© 2024 South Carolina Public Radio
Play Live Radio
Next Up:
0:00 0:00
Available On Air Stations

Flu Shots Help South Carolinians Have a Healthier Winter

file photo of a person receiving an injection
NIAID [CC BY 2.0] via Flickr

Flu season runs approximately from October to May, so it's in full swing, with more cases being reported as the weather gets colder.  Health agencies statewide are urging people to get their flu shots.  One reason some people don't, according to DHEC's Dr. Theresa Foo, is an old belief that flu shots actually give people a mild case of the flu.  Not true, she says.

"The flu shot does not cause the flu.  There's no active virus in the flu shot.  The most common reaction to getting a flu shot is a sore arm."  A little swelling or redness at the site of the shot is the usual result, and that generally goes away in a day or two.  

But, said Foo, some people may have a little more reaction, which may fuel the false rumor:  "Some people might have some mild symptoms where they feel kind of achy, feverish or a little tired, but that is not the flu.  That's just your body reacting to building up immunity from getting the shot.  So it means that the vaccine is working."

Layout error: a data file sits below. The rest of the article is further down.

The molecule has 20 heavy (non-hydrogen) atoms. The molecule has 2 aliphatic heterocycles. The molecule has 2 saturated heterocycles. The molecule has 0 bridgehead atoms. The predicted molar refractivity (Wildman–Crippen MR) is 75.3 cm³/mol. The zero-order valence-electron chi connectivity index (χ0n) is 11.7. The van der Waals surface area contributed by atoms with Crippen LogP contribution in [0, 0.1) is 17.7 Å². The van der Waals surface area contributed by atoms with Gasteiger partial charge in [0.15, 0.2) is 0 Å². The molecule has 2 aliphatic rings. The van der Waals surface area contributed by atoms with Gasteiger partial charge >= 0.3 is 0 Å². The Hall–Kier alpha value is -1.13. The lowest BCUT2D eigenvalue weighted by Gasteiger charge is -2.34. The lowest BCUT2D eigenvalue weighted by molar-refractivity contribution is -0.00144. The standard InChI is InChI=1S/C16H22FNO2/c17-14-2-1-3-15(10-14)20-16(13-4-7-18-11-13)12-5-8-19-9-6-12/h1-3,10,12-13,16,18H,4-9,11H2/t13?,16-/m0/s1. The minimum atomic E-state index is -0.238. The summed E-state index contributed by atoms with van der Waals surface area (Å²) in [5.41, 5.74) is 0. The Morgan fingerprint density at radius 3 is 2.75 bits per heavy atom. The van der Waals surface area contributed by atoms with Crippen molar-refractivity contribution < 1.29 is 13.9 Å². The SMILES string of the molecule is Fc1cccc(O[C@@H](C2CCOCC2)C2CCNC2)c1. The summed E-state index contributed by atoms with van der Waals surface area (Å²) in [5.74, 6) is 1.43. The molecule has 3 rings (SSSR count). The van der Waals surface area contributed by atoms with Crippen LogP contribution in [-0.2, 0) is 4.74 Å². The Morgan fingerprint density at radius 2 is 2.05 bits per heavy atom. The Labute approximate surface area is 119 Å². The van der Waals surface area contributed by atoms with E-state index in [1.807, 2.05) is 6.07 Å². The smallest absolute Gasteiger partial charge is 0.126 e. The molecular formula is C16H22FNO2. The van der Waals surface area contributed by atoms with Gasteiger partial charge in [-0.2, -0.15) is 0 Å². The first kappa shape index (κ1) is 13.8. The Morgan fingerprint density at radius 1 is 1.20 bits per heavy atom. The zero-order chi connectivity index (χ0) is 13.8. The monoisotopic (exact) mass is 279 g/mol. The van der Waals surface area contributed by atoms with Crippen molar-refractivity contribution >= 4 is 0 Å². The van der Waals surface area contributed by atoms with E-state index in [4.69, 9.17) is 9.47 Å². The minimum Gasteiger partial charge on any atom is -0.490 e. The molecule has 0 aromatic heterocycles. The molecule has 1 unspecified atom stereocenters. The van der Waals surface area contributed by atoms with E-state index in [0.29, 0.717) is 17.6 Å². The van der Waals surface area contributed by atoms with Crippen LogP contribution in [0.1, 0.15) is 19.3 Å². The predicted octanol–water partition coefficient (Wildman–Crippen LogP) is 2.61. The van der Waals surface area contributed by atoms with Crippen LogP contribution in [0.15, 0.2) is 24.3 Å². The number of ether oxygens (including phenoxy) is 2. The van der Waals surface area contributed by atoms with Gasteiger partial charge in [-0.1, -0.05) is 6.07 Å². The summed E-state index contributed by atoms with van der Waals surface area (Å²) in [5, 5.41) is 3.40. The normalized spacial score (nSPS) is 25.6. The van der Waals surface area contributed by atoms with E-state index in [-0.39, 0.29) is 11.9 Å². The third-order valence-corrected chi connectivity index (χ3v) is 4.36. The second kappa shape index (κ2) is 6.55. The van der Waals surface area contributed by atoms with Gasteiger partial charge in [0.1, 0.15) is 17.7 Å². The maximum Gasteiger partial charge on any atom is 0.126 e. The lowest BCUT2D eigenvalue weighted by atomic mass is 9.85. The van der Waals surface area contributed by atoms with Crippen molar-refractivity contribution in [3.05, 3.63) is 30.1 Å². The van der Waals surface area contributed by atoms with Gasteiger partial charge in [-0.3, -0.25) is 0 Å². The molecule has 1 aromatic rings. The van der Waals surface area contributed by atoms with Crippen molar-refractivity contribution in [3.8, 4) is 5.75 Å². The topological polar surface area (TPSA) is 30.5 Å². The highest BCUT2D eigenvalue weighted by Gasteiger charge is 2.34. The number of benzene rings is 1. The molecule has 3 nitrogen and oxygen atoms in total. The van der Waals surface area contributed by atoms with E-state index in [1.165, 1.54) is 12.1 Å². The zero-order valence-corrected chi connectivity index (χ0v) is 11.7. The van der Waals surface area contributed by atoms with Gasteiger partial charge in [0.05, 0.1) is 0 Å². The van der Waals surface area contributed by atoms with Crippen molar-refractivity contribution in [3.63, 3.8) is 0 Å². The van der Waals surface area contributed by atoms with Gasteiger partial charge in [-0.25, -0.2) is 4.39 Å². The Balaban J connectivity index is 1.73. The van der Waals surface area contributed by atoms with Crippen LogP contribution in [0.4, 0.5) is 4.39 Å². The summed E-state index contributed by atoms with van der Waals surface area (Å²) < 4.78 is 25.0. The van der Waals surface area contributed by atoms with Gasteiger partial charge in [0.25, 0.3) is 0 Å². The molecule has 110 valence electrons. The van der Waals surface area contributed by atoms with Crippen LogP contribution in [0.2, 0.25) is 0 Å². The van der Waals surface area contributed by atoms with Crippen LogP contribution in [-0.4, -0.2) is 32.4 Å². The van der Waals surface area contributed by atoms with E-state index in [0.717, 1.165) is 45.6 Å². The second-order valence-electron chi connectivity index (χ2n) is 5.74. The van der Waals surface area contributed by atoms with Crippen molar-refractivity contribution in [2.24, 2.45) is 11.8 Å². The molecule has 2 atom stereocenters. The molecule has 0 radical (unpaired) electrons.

University of South Carolina nursing professor Megan Cain said there are other possiblities if some folks have a flu-like reaction to a flu shot.  "You could potentially have been exposed to the flu virus before you  actually mounted your immune response."  Or "you could have been exposed to a different virus, such as the rhino virus.  It kinda leads to the common cold and may essentially make you feel as if you had the flu."

Flu shots are easy to get because they're offered in a lot of places, from large employers to pharmacies to, of course, doctors' offices.  "You can pretty much find the flu vaccine anywhere in South Carolina," said Foo.

Cain believes more South Carolinians are getting flu vaccinations in recent years.  She experienced a long line at the pharmacy when she went to get her own flu shot, which made her happy that people are taking steps to protect themselves. 

Cain also listed a few common sense tips for people to avoid the flu until they can get a shot:  stay home if you're sick, and avoid contact with anyone who is having flu symptoms like coughing, which spreads the virus through droplets in the air.  Also, wash your hands frequently.  

Both Cain and Foo stressed that it's never too late to get a flu shot, but the sooner the better, as the height of the flu season in the Palmetto State is generally January and February.